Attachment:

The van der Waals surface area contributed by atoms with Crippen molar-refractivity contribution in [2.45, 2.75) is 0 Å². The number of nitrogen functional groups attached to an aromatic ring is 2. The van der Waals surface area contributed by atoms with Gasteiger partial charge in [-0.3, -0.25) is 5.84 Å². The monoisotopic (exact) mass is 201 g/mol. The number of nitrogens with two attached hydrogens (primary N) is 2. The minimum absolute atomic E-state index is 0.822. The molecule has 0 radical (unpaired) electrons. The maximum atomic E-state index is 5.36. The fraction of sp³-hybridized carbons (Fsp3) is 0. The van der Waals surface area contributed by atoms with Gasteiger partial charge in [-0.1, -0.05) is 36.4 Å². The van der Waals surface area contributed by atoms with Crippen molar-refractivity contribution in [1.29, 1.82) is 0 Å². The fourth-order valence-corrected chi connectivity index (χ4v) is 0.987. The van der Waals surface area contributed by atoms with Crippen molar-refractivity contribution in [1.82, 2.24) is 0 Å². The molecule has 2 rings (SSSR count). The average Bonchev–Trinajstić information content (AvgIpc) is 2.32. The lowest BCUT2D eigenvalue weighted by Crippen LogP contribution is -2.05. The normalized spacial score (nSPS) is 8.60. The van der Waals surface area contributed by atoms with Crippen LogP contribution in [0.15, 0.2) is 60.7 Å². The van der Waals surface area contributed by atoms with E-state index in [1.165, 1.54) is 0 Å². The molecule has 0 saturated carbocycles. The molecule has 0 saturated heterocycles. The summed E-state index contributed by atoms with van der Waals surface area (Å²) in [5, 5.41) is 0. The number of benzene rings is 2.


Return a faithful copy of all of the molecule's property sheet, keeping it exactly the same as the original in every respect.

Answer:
The van der Waals surface area contributed by atoms with Crippen molar-refractivity contribution in [2.45, 2.75) is 0 Å². The number of nitrogen functional groups attached to an aromatic ring is 2. The van der Waals surface area contributed by atoms with Gasteiger partial charge in [-0.3, -0.25) is 5.84 Å². The monoisotopic (exact) mass is 201 g/mol. The number of nitrogens with two attached hydrogens (primary N) is 2. The minimum absolute atomic E-state index is 0.822. The molecule has 0 radical (unpaired) electrons. The maximum atomic E-state index is 5.36. The fraction of sp³-hybridized carbons (Fsp3) is 0. The van der Waals surface area contributed by atoms with Gasteiger partial charge in [-0.1, -0.05) is 36.4 Å². The van der Waals surface area contributed by atoms with Crippen molar-refractivity contribution in [1.29, 1.82) is 0 Å². The fourth-order valence-corrected chi connectivity index (χ4v) is 0.987. The van der Waals surface area contributed by atoms with Crippen molar-refractivity contribution in [1.82, 2.24) is 0 Å². The molecule has 2 rings (SSSR count). The average Bonchev–Trinajstić information content (AvgIpc) is 2.32. The lowest BCUT2D eigenvalue weighted by Crippen LogP contribution is -2.05. The normalized spacial score (nSPS) is 8.60. The van der Waals surface area contributed by atoms with Crippen LogP contribution in [0.15, 0.2) is 60.7 Å². The van der Waals surface area contributed by atoms with E-state index in [1.165, 1.54) is 0 Å². The molecule has 0 saturated carbocycles. The molecule has 0 saturated heterocycles. The summed E-state index contributed by atoms with van der Waals surface area (Å²) in [5, 5.41) is 0. The number of benzene rings is 2.